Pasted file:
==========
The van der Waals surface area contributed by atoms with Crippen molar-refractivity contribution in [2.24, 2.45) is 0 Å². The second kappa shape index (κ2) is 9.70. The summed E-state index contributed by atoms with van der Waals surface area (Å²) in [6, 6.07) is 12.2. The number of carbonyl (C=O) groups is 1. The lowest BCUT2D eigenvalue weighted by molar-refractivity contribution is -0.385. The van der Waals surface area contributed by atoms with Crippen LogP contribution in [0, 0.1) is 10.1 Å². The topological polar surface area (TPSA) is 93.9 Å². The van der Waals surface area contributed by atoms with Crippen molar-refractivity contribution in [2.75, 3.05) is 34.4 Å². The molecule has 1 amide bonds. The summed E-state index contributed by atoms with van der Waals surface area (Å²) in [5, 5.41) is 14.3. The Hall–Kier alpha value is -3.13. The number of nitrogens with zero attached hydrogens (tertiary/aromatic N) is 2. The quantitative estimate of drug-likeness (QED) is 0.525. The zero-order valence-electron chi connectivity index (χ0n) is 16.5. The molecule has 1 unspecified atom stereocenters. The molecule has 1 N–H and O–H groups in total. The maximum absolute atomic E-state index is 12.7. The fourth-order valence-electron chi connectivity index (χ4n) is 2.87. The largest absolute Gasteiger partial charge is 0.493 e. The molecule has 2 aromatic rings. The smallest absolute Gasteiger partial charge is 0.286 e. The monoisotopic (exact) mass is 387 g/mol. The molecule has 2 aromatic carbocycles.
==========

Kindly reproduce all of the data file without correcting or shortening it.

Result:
The van der Waals surface area contributed by atoms with Crippen molar-refractivity contribution in [2.24, 2.45) is 0 Å². The second kappa shape index (κ2) is 9.70. The summed E-state index contributed by atoms with van der Waals surface area (Å²) in [6, 6.07) is 12.2. The number of carbonyl (C=O) groups is 1. The lowest BCUT2D eigenvalue weighted by molar-refractivity contribution is -0.385. The van der Waals surface area contributed by atoms with Crippen LogP contribution in [0, 0.1) is 10.1 Å². The topological polar surface area (TPSA) is 93.9 Å². The van der Waals surface area contributed by atoms with Crippen molar-refractivity contribution in [2.75, 3.05) is 34.4 Å². The molecule has 1 amide bonds. The summed E-state index contributed by atoms with van der Waals surface area (Å²) in [5, 5.41) is 14.3. The Hall–Kier alpha value is -3.13. The number of nitrogens with zero attached hydrogens (tertiary/aromatic N) is 2. The quantitative estimate of drug-likeness (QED) is 0.525. The zero-order valence-electron chi connectivity index (χ0n) is 16.5. The molecule has 1 unspecified atom stereocenters. The molecule has 1 N–H and O–H groups in total. The maximum absolute atomic E-state index is 12.7. The fourth-order valence-electron chi connectivity index (χ4n) is 2.87. The largest absolute Gasteiger partial charge is 0.493 e. The molecule has 2 aromatic rings. The smallest absolute Gasteiger partial charge is 0.286 e. The monoisotopic (exact) mass is 387 g/mol. The molecule has 2 aromatic carbocycles.